The last post for this blog was back in the (wonderful) summer. Now, as the autumn is slowly moving towards winter, I have been reflecting on that great statement by Francis to the World Wide Prayer Network he made in June . His words have given me much to think about :
The Heart of Christ is so great that it wishes to welcome us all into the revolution of tenderness. The closeness to the Heart of the Lord urges our hearts to approach their brother with love, and helps to enter into this compassion for the world.. It is good, on this day of the solemnity of the Sacred Heart of Jesus, to remember the foundation of our mission. It is a mission of compassion for the world, we could say a ‘journey of the heart,’ that is, a prayerful journey that transforms people's lives. We are called to be witnesses and messengers of God's mercy, to offer the world a perspective of light where darkness is, of hope where despair reigns, of salvation where sin abounds. To enter into prayer is to enter with my heart into the heart of Jesus, to make a way inside the heart of Jesus, what Jesus feels, the feelings of compassion of Jesus, and also to make a journey inside my heart to change my heart in this relationship with the heart of Jesus.
Faith in Christ, is as the Pope says, is essentially a ' journey of the heart' . It is a journey of transforming our own heart, and a journey to the heart of Jesus. In this journey of prayer we transform our relation to ourselves, to others , and to Jesus and the Holy Trinity! The journey of the heart is, above all a 'prayerful journey'. There is much talk nowadays about becoming an 'intentional disciple' , but as the Pope makes clear, that journey is all about prayer. With that in mind, I think that the journey to the Sacred Heart which is deepening our prayer life. The world wide 'network of prayer' is, it seems a great way to undertake that journey. You can find out all about it Here.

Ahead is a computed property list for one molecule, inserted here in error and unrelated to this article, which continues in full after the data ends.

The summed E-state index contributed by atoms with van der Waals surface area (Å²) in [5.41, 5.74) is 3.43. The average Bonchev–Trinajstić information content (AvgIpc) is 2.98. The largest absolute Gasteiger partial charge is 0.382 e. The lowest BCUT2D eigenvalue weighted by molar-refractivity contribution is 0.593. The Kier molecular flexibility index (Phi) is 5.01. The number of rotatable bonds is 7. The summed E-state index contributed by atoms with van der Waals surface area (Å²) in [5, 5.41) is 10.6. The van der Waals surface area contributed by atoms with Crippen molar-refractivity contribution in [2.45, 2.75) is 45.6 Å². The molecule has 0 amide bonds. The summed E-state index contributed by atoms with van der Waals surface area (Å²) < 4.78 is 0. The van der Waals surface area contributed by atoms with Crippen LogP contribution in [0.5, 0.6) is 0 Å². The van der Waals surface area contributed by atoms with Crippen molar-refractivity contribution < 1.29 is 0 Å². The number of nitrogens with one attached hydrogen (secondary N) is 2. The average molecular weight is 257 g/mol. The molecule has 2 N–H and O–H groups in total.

The network is, of course, a re-configuration of the Apostleship of Prayer which was established by the Jesuits back in 1844! A re-configuration was proposed in 2012 the statues of Apostleship of Prayer were revised in 2018 and it is now also known as The Pope's Worldwide Prayer Network. (PWPN)The result is that is now making use of the internet and social media to spread the Gospel message and promote the 'new evangelisation'.
The Apostleship of Prayer is a worldwide prayer network responding to the challenges that confront humanity and the Church’s mission as expressed in the Pope’s monthly intentions. In praying with these intentions, we extend our gaze onto the whole world and enter personally into the joys and hopes, the pains and sufferings of our brothers and sisters everywhere.
The development of PWPN has now given me another way to read the icon. Teilhard, of course, was the one who, more than any other person ( I know about , anyway) to provide us with a global and cosmic vision of the future of Christianity. It seems to me that this idea of a Global Prayer Network is a powerful response to the all the bad consequences of 'globalization'. When we join with others from all over the world we are truly helping to realize a convergence of humanity on (what Teilhard called ) the 'heart of the world's heart'. The PWPN is a way in which we can join in a global 'journey of the heart'! It is still an organization centred on the Heart of Jesus, but has shown how this devotion can be made more appropriate to our world today.